The parties have regular and ordinary expenses. There is no allegation that either party is living above their means or has an inability to meet their current expenses. Neither party has remarried and besides child support being paid, all other obligations of alimony and equitable distribution have been satisfied since their divorce. Mother has net discretionary funds of approximately $500 available after paying her current expenses each month. Father has approximately $1,000 net available each month after payment of his current expenses. In one year’s time, mother has $6,000 of available income and father has $12,000. Therefore, between them, there is $18,000 of available, net dollars to contribute to their children’s annual college expenses.

As indicated, the total cost of one year’s tuition for this child is $63,570. But how will the court distribute this amount and the amounts which will be incurred every year thereafter? Maybe a portion of the total college costs are offset by the child obtaining federal student loans, but those amounts will not cover the entirety of the cost of undergraduate tuition. Even if the child obtained a $20,000 total financial aid package from the federal government and another $5,000 in scholarships, there would still be $38,570 of expenses that the mother and father would need to provide each year.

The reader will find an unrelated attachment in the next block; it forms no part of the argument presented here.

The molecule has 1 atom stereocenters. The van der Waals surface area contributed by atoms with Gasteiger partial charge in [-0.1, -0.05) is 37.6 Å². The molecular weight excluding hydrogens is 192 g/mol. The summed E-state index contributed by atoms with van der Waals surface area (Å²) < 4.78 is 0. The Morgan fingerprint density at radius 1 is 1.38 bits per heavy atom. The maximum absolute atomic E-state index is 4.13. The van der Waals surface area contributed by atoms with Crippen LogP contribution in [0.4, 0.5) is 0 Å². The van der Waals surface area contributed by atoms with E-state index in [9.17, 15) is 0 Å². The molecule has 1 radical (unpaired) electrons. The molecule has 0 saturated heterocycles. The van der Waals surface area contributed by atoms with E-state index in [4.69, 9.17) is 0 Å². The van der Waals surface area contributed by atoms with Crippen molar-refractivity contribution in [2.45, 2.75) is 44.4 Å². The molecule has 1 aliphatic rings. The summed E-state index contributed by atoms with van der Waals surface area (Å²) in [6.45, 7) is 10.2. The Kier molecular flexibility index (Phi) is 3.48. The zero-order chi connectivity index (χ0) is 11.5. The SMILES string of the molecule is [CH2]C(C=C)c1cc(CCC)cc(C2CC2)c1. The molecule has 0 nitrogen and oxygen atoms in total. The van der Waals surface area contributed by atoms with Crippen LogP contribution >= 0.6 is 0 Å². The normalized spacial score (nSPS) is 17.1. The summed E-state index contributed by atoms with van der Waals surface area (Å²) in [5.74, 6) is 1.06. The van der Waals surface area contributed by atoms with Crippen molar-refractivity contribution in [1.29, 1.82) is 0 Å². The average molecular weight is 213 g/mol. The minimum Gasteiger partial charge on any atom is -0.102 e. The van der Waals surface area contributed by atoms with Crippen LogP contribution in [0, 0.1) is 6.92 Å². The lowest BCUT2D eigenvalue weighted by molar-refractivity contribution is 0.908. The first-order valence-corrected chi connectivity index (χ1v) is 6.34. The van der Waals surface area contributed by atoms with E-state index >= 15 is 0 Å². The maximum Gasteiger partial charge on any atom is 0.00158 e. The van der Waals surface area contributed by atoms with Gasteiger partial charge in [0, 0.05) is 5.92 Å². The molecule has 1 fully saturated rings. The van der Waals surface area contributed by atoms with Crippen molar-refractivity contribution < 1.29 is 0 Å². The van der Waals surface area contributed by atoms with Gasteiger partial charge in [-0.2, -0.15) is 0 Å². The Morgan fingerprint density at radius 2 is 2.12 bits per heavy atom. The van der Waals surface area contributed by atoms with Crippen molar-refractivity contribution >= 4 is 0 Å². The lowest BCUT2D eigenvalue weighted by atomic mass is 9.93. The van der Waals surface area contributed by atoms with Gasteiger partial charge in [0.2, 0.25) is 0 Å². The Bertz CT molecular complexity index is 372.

If a court just simply obligated the parents to pay in proportion to their incomes, as is required in many divorce settlement agreements, the mother would be responsible for 44% of the expenses (i.e., $16,970.80) and the father would be responsible for 56% of the expenses (i.e., $21,599.20). After paying for the tuition costs with loans first, and then with the parents’ available funds left over after their incomes have otherwise been exhausted, there continues to be a significant deficit that would necessarily and only be made up by incurring additional debt in each parent’s name.